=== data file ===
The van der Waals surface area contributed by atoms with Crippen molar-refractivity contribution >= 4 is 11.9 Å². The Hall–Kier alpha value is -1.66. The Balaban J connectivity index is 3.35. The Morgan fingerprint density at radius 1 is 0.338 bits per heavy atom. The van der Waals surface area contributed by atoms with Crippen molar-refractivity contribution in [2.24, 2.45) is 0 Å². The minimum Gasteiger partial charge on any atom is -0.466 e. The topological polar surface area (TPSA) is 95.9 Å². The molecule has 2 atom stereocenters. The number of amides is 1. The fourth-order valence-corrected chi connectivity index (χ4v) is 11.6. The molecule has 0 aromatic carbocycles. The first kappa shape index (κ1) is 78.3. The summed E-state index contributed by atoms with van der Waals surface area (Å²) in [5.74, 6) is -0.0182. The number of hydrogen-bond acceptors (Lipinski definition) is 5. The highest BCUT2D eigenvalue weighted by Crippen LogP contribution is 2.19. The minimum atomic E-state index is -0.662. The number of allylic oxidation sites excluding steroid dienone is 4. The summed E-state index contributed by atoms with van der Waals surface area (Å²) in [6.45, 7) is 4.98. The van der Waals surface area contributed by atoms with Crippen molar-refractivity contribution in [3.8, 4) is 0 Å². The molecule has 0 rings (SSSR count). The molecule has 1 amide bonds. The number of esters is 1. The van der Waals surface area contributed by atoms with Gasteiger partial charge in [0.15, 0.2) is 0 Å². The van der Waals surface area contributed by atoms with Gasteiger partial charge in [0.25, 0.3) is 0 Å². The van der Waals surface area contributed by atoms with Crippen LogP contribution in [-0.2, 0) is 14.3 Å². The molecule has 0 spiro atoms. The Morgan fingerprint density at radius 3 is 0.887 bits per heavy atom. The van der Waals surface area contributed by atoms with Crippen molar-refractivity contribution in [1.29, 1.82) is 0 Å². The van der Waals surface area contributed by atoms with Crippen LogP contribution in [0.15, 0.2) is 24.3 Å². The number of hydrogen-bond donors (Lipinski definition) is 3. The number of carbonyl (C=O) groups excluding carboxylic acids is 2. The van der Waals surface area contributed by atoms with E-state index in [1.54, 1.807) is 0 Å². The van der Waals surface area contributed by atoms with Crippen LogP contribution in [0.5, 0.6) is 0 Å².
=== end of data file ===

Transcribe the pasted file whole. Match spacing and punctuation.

The van der Waals surface area contributed by atoms with Crippen molar-refractivity contribution >= 4 is 11.9 Å². The Hall–Kier alpha value is -1.66. The Balaban J connectivity index is 3.35. The Morgan fingerprint density at radius 1 is 0.338 bits per heavy atom. The van der Waals surface area contributed by atoms with Crippen molar-refractivity contribution in [2.24, 2.45) is 0 Å². The minimum Gasteiger partial charge on any atom is -0.466 e. The topological polar surface area (TPSA) is 95.9 Å². The molecule has 2 atom stereocenters. The number of amides is 1. The fourth-order valence-corrected chi connectivity index (χ4v) is 11.6. The molecule has 0 aromatic carbocycles. The first kappa shape index (κ1) is 78.3. The summed E-state index contributed by atoms with van der Waals surface area (Å²) in [5.74, 6) is -0.0182. The number of hydrogen-bond acceptors (Lipinski definition) is 5. The highest BCUT2D eigenvalue weighted by Crippen LogP contribution is 2.19. The minimum atomic E-state index is -0.662. The number of allylic oxidation sites excluding steroid dienone is 4. The summed E-state index contributed by atoms with van der Waals surface area (Å²) in [6.45, 7) is 4.98. The van der Waals surface area contributed by atoms with Crippen molar-refractivity contribution in [3.8, 4) is 0 Å². The molecule has 0 rings (SSSR count). The molecule has 1 amide bonds. The number of esters is 1. The van der Waals surface area contributed by atoms with Gasteiger partial charge in [0.15, 0.2) is 0 Å². The van der Waals surface area contributed by atoms with Gasteiger partial charge in [0.25, 0.3) is 0 Å². The van der Waals surface area contributed by atoms with Crippen LogP contribution in [-0.2, 0) is 14.3 Å². The molecule has 0 spiro atoms. The Morgan fingerprint density at radius 3 is 0.887 bits per heavy atom. The van der Waals surface area contributed by atoms with Crippen molar-refractivity contribution in [1.29, 1.82) is 0 Å². The van der Waals surface area contributed by atoms with Crippen LogP contribution in [0.15, 0.2) is 24.3 Å². The number of hydrogen-bond donors (Lipinski definition) is 3. The number of carbonyl (C=O) groups excluding carboxylic acids is 2. The van der Waals surface area contributed by atoms with E-state index in [1.54, 1.807) is 0 Å². The van der Waals surface area contributed by atoms with Crippen LogP contribution in [0.5, 0.6) is 0 Å².